Showing posts with label MOMA. Show all posts
Showing posts with label MOMA. Show all posts

Saturday, August 3, 2013

New York and Boston



It is challenging writing while on the boat.  There is limited broadband connection, and it is frequently lost, so frustration is a prevailing theme.  And while we’re here for such a short summer, other activities compete for time. 

Nonetheless, I don’t want to find an impossible chore when we return in the fall, so, as a placeholder, this is a relatively brief entry on the last week, for which I have about 150 photographs and I can only offer up a few, covering the huge canvas of, first, our day with our friends, Harry and Susan, at NYC’s Museum of Modern Art, and then, two days later, our trip to Boston, to see our son Chris, and our friends Bruce and Bonnie in Sudbury MA.

Several years ago I edited a collection, New York to Boston: Travels in the 1840's, which incorporated parts of Charles Dickens' American Notes (1842) and D. Appleton & Co.'s The American Guide Book (1846).  I’ve been fascinated by the history of the two cities (and the rivalry when it comes to baseball).  Visiting Boston again, but this time as a tourist, really brought home the differences, the influences of the English, vs. the Dutch on NYC.

We ventured into New York for a day with Harry and Susan, lunch and dinner and in between, an exhausting tour of MOMA, not having been there for years and years.  Although it was a weekday, the throngs of people were overwhelming, not to mention the size of the museum as well.  It gave us a new appreciation of our local Norton Museum in West Palm Beach, much more negotiable.  But of course, nothing can compare with MOMA if you have the time and stamina. 

After the New Haven railroad delivered us about ½ hour late, we finally made it to the Fireside Restaurant at The Berkshire Place on E 52 Street (where we had the pleasure of staying when I was in NYC for overnight business meetings).  It was “restaurant week” in NYC so we had a wonderful fixed price three course luncheon.  From there, it was a short walk over to the MOMA.  The photos below are just a few of the highlights (for me).  I hope to have more complete coverage later in the year.


On the way back to Grand Central, we stopped at a fast food Hamburger Heaven for a light dinner.  NYC Hamburgers are the best and the ambiance of an old coffee shop allowed us all to linger and talk until it was time for us to catch our train and our friends to find their ferry back to Ft. Lee.

Two days later we drove to Boston, letting the GPS take us through the labyrinth roads of downtown, so evocative of London, to the venerable Parker House Hotel, which is an historical site onto itself.  Dickens stayed there and John F. Kennedy proposed to Jackie in a corner booth in the historic restaurant.  We saw the marble table on which none other than Hô Chí Minh rolled dough in the hotel’s bakery from 1911 – 1913. (Oh, the supreme ironies of life, that JFK had to deal with him some 50 years later as the North Vietnamese nationalist leader.)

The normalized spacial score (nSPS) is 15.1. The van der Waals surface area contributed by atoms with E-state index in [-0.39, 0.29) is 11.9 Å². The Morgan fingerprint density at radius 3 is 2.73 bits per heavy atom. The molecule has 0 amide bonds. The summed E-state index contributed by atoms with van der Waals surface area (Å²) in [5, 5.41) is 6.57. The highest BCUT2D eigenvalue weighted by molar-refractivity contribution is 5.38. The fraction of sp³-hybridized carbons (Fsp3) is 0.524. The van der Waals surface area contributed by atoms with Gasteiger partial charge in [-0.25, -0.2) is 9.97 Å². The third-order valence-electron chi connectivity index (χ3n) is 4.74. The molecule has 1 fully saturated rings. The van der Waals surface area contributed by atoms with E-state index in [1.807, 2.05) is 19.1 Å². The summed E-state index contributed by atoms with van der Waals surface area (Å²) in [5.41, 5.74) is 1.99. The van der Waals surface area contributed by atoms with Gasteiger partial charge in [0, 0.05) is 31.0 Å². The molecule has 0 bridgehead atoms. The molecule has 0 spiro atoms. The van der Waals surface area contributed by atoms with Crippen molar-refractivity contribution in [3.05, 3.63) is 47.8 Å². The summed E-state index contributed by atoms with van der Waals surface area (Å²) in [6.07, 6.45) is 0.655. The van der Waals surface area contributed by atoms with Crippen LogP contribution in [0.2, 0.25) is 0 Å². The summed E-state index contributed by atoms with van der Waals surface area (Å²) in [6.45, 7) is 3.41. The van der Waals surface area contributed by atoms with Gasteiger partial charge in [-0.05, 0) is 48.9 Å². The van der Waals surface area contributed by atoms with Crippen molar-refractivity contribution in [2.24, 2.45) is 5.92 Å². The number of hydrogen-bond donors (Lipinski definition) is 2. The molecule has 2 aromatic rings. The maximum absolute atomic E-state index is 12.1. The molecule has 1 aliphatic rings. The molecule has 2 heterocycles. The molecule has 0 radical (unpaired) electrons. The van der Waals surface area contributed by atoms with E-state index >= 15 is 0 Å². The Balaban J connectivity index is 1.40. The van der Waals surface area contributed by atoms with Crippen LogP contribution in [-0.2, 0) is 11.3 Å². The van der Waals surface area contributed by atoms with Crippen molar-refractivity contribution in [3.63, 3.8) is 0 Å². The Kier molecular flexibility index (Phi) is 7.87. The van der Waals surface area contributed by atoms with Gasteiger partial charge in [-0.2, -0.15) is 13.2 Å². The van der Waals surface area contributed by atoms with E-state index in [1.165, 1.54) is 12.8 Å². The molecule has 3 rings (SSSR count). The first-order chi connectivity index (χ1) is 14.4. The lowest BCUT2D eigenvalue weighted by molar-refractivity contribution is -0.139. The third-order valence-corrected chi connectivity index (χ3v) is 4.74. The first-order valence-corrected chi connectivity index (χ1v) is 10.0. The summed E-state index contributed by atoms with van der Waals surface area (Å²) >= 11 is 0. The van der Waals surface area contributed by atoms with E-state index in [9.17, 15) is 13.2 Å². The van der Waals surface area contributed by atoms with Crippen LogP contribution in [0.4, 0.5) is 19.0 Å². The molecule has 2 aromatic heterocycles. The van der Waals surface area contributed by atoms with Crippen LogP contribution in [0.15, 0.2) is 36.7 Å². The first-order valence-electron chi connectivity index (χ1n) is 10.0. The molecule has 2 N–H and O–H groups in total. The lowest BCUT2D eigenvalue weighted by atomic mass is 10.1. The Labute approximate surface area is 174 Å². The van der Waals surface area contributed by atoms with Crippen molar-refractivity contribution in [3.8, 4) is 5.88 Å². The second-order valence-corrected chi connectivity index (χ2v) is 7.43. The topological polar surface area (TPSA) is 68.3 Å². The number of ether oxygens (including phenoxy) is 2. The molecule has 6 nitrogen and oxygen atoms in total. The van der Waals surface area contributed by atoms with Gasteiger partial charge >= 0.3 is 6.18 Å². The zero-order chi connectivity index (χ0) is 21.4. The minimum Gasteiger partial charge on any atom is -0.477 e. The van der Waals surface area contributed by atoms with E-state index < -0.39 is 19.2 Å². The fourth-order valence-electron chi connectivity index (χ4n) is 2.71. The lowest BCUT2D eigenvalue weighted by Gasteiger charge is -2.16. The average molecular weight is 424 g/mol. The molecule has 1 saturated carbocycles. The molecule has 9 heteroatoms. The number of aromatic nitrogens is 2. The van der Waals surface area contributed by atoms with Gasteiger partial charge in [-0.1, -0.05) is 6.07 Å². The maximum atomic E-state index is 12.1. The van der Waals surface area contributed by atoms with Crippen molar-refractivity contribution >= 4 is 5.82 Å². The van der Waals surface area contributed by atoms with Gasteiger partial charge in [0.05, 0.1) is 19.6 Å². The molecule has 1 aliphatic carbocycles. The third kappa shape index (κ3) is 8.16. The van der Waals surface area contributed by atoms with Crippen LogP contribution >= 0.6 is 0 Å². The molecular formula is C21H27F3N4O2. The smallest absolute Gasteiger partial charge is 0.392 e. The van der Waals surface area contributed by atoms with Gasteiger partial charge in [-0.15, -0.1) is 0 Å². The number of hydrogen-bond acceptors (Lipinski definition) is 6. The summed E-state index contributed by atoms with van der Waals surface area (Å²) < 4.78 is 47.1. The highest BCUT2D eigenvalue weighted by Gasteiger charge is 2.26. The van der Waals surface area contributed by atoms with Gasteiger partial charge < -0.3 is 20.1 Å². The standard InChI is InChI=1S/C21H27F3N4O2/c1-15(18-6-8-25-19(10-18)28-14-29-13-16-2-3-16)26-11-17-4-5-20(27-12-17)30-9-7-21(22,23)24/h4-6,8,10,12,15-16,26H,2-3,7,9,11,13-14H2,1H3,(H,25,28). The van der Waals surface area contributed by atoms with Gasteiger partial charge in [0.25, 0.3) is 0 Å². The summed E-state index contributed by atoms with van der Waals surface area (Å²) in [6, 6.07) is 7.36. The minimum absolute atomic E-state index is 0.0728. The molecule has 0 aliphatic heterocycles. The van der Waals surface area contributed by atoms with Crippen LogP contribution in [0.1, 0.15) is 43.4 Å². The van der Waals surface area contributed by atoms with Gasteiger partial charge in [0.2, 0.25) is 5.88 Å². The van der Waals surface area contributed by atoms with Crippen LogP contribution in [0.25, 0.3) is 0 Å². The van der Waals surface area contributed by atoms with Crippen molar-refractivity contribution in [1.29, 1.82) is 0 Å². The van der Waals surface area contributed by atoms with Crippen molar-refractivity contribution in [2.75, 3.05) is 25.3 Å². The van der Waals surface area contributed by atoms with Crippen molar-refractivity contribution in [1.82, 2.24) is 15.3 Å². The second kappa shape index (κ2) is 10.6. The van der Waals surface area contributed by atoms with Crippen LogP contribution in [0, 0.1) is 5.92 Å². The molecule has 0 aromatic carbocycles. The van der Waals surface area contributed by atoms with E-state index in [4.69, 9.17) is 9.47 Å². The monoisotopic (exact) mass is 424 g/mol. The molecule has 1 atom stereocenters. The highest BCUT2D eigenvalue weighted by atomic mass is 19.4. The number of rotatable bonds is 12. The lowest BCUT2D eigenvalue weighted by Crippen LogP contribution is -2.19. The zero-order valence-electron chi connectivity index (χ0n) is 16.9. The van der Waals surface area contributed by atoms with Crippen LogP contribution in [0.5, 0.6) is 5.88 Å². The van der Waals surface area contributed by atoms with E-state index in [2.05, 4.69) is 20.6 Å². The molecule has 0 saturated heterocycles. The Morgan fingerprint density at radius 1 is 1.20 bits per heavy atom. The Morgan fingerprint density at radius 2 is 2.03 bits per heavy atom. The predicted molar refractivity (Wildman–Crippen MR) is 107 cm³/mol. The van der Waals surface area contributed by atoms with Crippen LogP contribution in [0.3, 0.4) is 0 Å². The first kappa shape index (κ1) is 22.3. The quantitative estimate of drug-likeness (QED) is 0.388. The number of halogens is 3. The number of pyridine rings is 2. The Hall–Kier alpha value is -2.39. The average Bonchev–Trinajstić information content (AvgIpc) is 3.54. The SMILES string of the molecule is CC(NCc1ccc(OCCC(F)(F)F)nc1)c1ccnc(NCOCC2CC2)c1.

One of the main reasons for our visit was to see our son, Chris, who had recently moved to Cambridge and showed us his office in the historic Old City Hall, built in 1865, just one year before his great-great grandfather established his photography business in New York City.  We had two dinners with him and as a fish fanatic, I requested only seafood restaurants.  We had outstanding meals, the first at Dolphin Seafood in Cambridge and the next night at Scollay Square Restaurant which was right near our hotel, both reasonably priced and serving great fish.

Boston is immersed in history, and in such a concentrated area within a short walking distance of our Hotel.  We tried to hit the highlights of the Freedom Trail, such as the Old South Meeting House, the Old State House, Paul Revere’s home, and, Faneuil Hall.  We were lucky to have ventured out early on Sunday morning, before the mobs descended, to Quincy Market and then to Faneuil Hall, a public meeting place which is still used to this day, where we had a private tour given by one of the Park Rangers.  (In the men’s room there was a sign which read “As the first President of Boston’s Board of Health, Paul Revere supervised the city’s privy (outhouse) inspectors, who made sure residents properly emptied out their privies and didn’t let them overflow.”)

By Sunday afternoon the Hall became so crowded that we strolled down to the waterfront and sat with Chris, taking in the sights and sounds of Boston before our last dinner together.

Monday morning we drove to Sudbury to see my college friend, Bruce, and his wife, Bonnie.  I had last visited Bruce in his home half my lifetime ago, and was able to dig up a photo of that visit to juxtapose it to the present day.  I had remembered where the photo was taken, but not where we stood, and why that should matter, I have no idea – perhaps it was merely an exercise of Absurdism.  But here we are...
Then…

And now….

While we’ve changed physically (merely a little less hair), the years have not changed our outlook on life and the need to laugh at some of the same silly things we did as college students.  We four had a lovely lunch at, where else, Legal Sea Food in Framingham.

From there, it was back to the boat which we took out a couple of days later for a brief cruise on the Long Island Sound.